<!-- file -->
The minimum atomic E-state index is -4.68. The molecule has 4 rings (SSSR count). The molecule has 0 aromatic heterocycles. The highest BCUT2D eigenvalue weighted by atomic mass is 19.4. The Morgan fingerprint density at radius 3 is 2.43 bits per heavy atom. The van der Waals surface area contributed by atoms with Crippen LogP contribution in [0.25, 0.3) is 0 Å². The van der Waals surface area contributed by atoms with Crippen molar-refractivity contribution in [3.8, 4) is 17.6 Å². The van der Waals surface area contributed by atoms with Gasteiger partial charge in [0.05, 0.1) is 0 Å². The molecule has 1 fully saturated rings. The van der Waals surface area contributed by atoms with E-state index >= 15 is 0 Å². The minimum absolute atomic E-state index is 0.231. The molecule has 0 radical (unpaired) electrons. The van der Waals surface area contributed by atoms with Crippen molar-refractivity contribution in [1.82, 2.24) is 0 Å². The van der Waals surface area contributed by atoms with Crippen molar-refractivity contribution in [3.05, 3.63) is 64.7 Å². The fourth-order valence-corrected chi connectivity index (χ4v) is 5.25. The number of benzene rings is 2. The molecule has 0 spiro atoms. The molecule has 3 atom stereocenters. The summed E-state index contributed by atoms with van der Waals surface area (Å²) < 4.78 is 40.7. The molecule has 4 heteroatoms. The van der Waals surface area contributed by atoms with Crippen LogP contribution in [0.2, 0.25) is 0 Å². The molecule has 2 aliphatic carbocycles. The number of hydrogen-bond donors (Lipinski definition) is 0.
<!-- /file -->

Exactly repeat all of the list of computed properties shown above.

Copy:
The minimum atomic E-state index is -4.68. The molecule has 4 rings (SSSR count). The molecule has 0 aromatic heterocycles. The highest BCUT2D eigenvalue weighted by atomic mass is 19.4. The Morgan fingerprint density at radius 3 is 2.43 bits per heavy atom. The van der Waals surface area contributed by atoms with Crippen LogP contribution in [0.25, 0.3) is 0 Å². The van der Waals surface area contributed by atoms with Crippen molar-refractivity contribution in [3.8, 4) is 17.6 Å². The van der Waals surface area contributed by atoms with Gasteiger partial charge in [0.05, 0.1) is 0 Å². The molecule has 1 fully saturated rings. The van der Waals surface area contributed by atoms with E-state index >= 15 is 0 Å². The minimum absolute atomic E-state index is 0.231. The molecule has 0 radical (unpaired) electrons. The van der Waals surface area contributed by atoms with Crippen molar-refractivity contribution in [1.82, 2.24) is 0 Å². The van der Waals surface area contributed by atoms with Crippen molar-refractivity contribution in [3.05, 3.63) is 64.7 Å². The fourth-order valence-corrected chi connectivity index (χ4v) is 5.25. The number of benzene rings is 2. The molecule has 0 spiro atoms. The molecule has 3 atom stereocenters. The summed E-state index contributed by atoms with van der Waals surface area (Å²) < 4.78 is 40.7. The molecule has 4 heteroatoms. The van der Waals surface area contributed by atoms with Crippen LogP contribution in [0.2, 0.25) is 0 Å². The molecule has 2 aliphatic carbocycles. The number of hydrogen-bond donors (Lipinski definition) is 0.